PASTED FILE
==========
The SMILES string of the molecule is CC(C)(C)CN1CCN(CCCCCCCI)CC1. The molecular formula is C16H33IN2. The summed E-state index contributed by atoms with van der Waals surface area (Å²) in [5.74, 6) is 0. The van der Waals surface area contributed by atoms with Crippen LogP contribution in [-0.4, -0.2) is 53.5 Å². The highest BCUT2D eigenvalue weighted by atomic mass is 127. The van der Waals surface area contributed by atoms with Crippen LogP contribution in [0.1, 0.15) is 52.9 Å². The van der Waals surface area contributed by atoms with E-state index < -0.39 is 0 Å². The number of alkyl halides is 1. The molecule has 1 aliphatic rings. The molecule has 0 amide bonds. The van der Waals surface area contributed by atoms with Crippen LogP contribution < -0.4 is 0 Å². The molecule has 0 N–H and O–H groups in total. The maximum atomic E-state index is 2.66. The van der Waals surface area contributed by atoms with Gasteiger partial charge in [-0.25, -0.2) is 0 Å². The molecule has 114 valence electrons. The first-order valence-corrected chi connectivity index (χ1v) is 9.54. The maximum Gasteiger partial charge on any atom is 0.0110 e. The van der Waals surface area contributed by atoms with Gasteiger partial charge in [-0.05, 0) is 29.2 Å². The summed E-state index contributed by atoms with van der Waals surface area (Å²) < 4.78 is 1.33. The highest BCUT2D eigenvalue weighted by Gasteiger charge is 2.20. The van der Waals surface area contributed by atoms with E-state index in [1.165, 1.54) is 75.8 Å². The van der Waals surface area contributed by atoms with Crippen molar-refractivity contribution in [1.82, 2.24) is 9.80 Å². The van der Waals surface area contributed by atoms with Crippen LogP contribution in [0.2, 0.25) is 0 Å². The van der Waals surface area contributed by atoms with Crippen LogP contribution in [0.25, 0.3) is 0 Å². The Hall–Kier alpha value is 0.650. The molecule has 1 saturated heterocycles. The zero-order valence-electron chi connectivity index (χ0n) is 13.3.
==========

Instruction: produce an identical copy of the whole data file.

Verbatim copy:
The SMILES string of the molecule is CC(C)(C)CN1CCN(CCCCCCCI)CC1. The molecular formula is C16H33IN2. The summed E-state index contributed by atoms with van der Waals surface area (Å²) in [5.74, 6) is 0. The van der Waals surface area contributed by atoms with Crippen LogP contribution in [-0.4, -0.2) is 53.5 Å². The highest BCUT2D eigenvalue weighted by atomic mass is 127. The van der Waals surface area contributed by atoms with Crippen LogP contribution in [0.1, 0.15) is 52.9 Å². The van der Waals surface area contributed by atoms with E-state index < -0.39 is 0 Å². The number of alkyl halides is 1. The molecule has 1 aliphatic rings. The molecule has 0 amide bonds. The van der Waals surface area contributed by atoms with Crippen LogP contribution < -0.4 is 0 Å². The molecule has 0 N–H and O–H groups in total. The maximum atomic E-state index is 2.66. The van der Waals surface area contributed by atoms with Gasteiger partial charge in [-0.25, -0.2) is 0 Å². The molecule has 114 valence electrons. The first-order valence-corrected chi connectivity index (χ1v) is 9.54. The maximum Gasteiger partial charge on any atom is 0.0110 e. The van der Waals surface area contributed by atoms with Gasteiger partial charge in [-0.05, 0) is 29.2 Å². The summed E-state index contributed by atoms with van der Waals surface area (Å²) < 4.78 is 1.33. The highest BCUT2D eigenvalue weighted by Gasteiger charge is 2.20. The van der Waals surface area contributed by atoms with E-state index in [1.165, 1.54) is 75.8 Å². The van der Waals surface area contributed by atoms with Crippen molar-refractivity contribution in [1.82, 2.24) is 9.80 Å². The van der Waals surface area contributed by atoms with Crippen LogP contribution in [0.2, 0.25) is 0 Å². The van der Waals surface area contributed by atoms with Crippen LogP contribution in [0.25, 0.3) is 0 Å². The Hall–Kier alpha value is 0.650. The molecule has 1 saturated heterocycles. The zero-order valence-electron chi connectivity index (χ0n) is 13.3.